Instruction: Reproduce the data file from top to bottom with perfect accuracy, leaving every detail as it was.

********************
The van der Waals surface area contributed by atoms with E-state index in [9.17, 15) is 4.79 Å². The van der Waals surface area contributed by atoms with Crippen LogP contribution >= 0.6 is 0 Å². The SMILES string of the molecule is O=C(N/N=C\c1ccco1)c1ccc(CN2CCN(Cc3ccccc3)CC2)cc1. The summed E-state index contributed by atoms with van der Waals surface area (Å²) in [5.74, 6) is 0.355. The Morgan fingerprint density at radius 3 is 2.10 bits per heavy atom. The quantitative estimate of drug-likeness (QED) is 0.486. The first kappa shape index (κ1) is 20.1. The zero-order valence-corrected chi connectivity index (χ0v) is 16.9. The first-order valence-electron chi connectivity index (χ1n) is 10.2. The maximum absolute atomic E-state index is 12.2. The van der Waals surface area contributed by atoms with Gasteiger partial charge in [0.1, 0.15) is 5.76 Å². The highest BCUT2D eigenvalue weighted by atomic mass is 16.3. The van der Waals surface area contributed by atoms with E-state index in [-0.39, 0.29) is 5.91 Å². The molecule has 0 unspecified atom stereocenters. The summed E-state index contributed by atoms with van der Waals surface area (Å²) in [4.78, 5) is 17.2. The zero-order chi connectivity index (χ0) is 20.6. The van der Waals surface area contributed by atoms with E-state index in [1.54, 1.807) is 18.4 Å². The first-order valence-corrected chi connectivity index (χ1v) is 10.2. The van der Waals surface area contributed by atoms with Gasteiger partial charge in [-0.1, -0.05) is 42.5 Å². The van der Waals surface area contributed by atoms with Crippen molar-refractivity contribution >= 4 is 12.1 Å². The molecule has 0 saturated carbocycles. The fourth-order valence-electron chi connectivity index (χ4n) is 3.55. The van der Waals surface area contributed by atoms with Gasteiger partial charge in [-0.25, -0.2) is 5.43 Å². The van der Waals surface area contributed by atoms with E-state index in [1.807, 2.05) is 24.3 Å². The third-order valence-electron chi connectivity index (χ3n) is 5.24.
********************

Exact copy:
The van der Waals surface area contributed by atoms with E-state index in [9.17, 15) is 4.79 Å². The van der Waals surface area contributed by atoms with Crippen LogP contribution >= 0.6 is 0 Å². The SMILES string of the molecule is O=C(N/N=C\c1ccco1)c1ccc(CN2CCN(Cc3ccccc3)CC2)cc1. The summed E-state index contributed by atoms with van der Waals surface area (Å²) in [5.74, 6) is 0.355. The Morgan fingerprint density at radius 3 is 2.10 bits per heavy atom. The quantitative estimate of drug-likeness (QED) is 0.486. The first kappa shape index (κ1) is 20.1. The zero-order valence-corrected chi connectivity index (χ0v) is 16.9. The first-order valence-electron chi connectivity index (χ1n) is 10.2. The maximum absolute atomic E-state index is 12.2. The van der Waals surface area contributed by atoms with Gasteiger partial charge in [0.1, 0.15) is 5.76 Å². The highest BCUT2D eigenvalue weighted by atomic mass is 16.3. The van der Waals surface area contributed by atoms with E-state index in [-0.39, 0.29) is 5.91 Å². The molecule has 0 unspecified atom stereocenters. The summed E-state index contributed by atoms with van der Waals surface area (Å²) in [4.78, 5) is 17.2. The zero-order chi connectivity index (χ0) is 20.6. The van der Waals surface area contributed by atoms with E-state index in [1.54, 1.807) is 18.4 Å². The first-order valence-corrected chi connectivity index (χ1v) is 10.2. The van der Waals surface area contributed by atoms with Gasteiger partial charge in [-0.1, -0.05) is 42.5 Å². The van der Waals surface area contributed by atoms with Crippen molar-refractivity contribution >= 4 is 12.1 Å². The molecule has 0 saturated carbocycles. The fourth-order valence-electron chi connectivity index (χ4n) is 3.55. The van der Waals surface area contributed by atoms with Gasteiger partial charge in [-0.25, -0.2) is 5.43 Å². The van der Waals surface area contributed by atoms with E-state index in [1.807, 2.05) is 24.3 Å². The third-order valence-electron chi connectivity index (χ3n) is 5.24.